Local 802 makes a $400,000 gain

Financial Vice President's Report

Volume 115, No. 5May, 2015

Tom Olcott
Tom Olcott

Tom Olcott

Every year, the Local 802 officers and the controller meet several times to create our budget. We always consider many factors. The most important are: 1) our best assessment of the state of the business and projected dues revenues; 2) a reasonable estimation of the union’s future costs, including upcoming negotiations, organizing campaigns, public relations and legal needs, personnel costs and building maintenance; and, 3) the budget process itself: how accurate has our budget been in recent years and can we fine-tune it to be more accurate. Our primary goal is always to ensure that your money is spent responsibly and that our budget reflects the best estimation of the future. We apply our best data regarding the past and attempt to project to the future in an informed way. For a few years, our budget, produced under the above criteria, has assumed a slight loss in Local 802 revenues, and our esteemed controller, Cathy Camiolo, has diligently adjusted expenses consistently with that assumption. The results have been gratifying: Local 802 manages to over-perform each budget projection. This hasn’t led to real gains, but at least it hasn’t led to big losses. For a labor union, this has been excellent performance.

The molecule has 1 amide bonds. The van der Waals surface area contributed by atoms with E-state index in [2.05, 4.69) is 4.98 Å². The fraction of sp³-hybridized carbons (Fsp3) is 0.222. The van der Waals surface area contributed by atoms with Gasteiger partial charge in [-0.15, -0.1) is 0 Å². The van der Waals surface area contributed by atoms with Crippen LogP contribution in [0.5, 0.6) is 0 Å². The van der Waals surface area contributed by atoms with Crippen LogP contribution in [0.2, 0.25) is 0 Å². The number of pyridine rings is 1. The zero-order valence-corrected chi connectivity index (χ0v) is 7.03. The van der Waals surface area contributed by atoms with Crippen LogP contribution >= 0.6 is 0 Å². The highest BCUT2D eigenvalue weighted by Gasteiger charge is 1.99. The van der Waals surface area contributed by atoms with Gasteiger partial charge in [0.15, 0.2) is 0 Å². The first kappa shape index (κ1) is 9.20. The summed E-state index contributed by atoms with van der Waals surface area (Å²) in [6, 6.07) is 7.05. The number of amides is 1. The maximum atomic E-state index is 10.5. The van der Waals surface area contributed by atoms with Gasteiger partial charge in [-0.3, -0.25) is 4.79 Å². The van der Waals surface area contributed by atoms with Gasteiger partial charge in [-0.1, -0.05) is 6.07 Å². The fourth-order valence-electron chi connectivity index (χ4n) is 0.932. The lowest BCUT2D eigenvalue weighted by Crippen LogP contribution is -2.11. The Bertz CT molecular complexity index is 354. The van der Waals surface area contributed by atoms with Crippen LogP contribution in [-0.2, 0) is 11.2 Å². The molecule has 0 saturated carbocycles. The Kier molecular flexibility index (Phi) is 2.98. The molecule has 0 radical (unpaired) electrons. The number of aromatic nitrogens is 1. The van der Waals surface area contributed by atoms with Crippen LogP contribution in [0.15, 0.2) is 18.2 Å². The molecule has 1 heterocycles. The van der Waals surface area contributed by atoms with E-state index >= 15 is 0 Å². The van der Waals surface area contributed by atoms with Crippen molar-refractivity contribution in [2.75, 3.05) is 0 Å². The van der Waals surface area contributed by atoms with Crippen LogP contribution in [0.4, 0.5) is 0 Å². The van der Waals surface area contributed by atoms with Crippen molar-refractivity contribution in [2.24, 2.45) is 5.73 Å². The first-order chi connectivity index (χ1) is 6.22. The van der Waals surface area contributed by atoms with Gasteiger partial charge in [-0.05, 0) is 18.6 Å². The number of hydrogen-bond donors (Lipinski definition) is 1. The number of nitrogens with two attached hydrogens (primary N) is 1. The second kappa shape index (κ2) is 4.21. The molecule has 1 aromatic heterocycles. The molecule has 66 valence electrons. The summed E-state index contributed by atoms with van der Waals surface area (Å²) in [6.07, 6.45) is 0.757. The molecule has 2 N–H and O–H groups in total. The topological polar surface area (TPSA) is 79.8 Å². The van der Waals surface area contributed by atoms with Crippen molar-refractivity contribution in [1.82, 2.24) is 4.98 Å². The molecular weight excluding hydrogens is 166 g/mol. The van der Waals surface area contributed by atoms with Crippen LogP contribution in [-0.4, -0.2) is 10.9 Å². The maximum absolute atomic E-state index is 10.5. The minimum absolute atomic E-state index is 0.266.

But now, I am very happy to report that for 2014, we have done more than exceed a deficit budget. Local 802 has realized a real “black ink” gain of $408,073. As members comb the actual financials in our printed issue, please note some of the following items:

  1. Broadway revenues are up. These drive the boat for Local 802’s revenue.
  2. The recording field in New York City has grown over the past year and now provides increased revenue. This is perhaps unexpected but might presage a larger growth over the next few years. Between available state tax credits for films and jingles, and more TV shows, this sector is looking hopeful.
  3. Local 802 has made internal building operations more efficient. At the same time, we’ve also paid good attention to necessary repairs so we’re not stuck with big bills in the future.

To sum it up, we’ve seen positive changes to our bottom line and we can say that Local 802 is stable – or even better than that. When you look at the overall national economy, our stability continues to be a form of success.

We all live in a professional music world that, to many members, seems to be declining. But consider this. When the union’s revenue increases – as it did in 2014 – it means that more musicians are working, since our income comes from work dues. We may actually be seeing the results of an improved economy. (Stay tuned on that one, of course!)

Local 802 can never immunize itself against the dips and turns of the larger economy. But as work starts to pick up for musicians, we must stay united in support of fair wages and benefits. We will always pursue and support those efforts.

The good news is that Local 802 is in good financial shape. We had a great year. We will certainly continue to be able to provide dedicated service to our members. That has always been our pledge, and these numbers confirm our real ability to continue that commitment. As we proceed, please remember that members are the union, and that our unity is our greatest strength. Best to all.

Trombonist Tom Olcott is the Financial Vice President of Local 802, and the supervisor of the union’s concert department.